DNA-swapping microbes thrive in salty Antarctic lake

09/30/2013 | LiveScience.com

Haloarchaea, single-celled organisms that thrive in the harsh environs of Antarctica's salty Deep Lake, swap DNA to help them live in their extreme habitat, according to a study. "Our research shows these [haloarchaea] swap much more genetic material with each other than has been observed in the natural environment before. ... Despite this rampant gene swapping, the different species are maintained and can co-exist because they have evolved to exploit different niches and consume different food sources," said microbiologist Rick Cavicchioli of the University of New South Wales, who led the study.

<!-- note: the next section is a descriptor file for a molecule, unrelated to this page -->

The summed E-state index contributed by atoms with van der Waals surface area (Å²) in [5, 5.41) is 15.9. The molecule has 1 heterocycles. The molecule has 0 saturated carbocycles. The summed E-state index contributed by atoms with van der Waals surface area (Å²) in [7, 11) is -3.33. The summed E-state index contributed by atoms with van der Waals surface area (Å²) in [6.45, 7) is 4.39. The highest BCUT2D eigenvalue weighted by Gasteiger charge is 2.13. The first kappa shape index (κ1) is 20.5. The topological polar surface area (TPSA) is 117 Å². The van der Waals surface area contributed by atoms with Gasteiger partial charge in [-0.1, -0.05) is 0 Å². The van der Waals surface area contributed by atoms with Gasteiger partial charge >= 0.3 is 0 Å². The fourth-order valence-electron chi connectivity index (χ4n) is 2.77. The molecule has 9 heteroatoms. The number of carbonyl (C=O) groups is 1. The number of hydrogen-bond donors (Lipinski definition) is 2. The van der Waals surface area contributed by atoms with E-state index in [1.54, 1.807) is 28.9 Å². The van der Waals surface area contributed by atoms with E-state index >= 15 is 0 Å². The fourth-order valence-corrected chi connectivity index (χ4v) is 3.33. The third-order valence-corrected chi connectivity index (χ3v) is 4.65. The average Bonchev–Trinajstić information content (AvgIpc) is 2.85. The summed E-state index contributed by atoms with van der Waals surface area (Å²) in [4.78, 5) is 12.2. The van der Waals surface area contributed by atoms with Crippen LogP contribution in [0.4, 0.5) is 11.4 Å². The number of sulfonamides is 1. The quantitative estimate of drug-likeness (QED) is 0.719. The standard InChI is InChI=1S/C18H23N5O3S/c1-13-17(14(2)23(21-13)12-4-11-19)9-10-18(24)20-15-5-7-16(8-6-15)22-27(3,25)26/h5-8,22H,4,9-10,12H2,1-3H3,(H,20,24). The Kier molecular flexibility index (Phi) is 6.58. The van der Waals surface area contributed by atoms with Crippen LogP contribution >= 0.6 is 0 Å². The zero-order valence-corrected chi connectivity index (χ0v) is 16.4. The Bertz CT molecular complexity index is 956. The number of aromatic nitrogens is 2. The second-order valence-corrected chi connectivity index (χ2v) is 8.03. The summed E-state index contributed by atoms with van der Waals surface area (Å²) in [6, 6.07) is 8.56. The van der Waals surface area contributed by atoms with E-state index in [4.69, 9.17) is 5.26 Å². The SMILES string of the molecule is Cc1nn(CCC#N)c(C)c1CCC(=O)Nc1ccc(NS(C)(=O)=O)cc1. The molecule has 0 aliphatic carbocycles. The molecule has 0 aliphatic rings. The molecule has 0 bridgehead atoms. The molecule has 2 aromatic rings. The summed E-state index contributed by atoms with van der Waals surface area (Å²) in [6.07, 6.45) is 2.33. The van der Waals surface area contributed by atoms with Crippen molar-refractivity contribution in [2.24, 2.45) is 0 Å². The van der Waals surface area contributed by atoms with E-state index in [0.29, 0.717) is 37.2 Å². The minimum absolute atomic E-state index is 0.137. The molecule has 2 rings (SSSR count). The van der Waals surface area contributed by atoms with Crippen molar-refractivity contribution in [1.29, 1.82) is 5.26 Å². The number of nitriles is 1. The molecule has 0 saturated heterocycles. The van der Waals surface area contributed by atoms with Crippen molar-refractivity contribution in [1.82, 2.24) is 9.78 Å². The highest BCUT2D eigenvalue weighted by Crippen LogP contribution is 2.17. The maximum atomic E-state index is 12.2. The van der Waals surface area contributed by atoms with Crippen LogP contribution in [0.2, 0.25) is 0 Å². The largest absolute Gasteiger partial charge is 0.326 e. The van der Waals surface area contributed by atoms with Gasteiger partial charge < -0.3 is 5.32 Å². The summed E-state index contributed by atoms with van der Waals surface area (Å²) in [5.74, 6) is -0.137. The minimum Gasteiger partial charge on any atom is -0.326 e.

View Full Article in:


Published in Brief:

SmartBrief Job Listings for Education

Job Title Company Location
Vice Principal of Academics
Presentation High School
San Jose, CA
Tapestry Public Charter School
Atlanta, GA
Assistant/Associate Professor, Department of Educational Leadership
Ball State University
Muncie, IN
DC Public Schools
Washington DC, DC
Bend International School
Bend, OR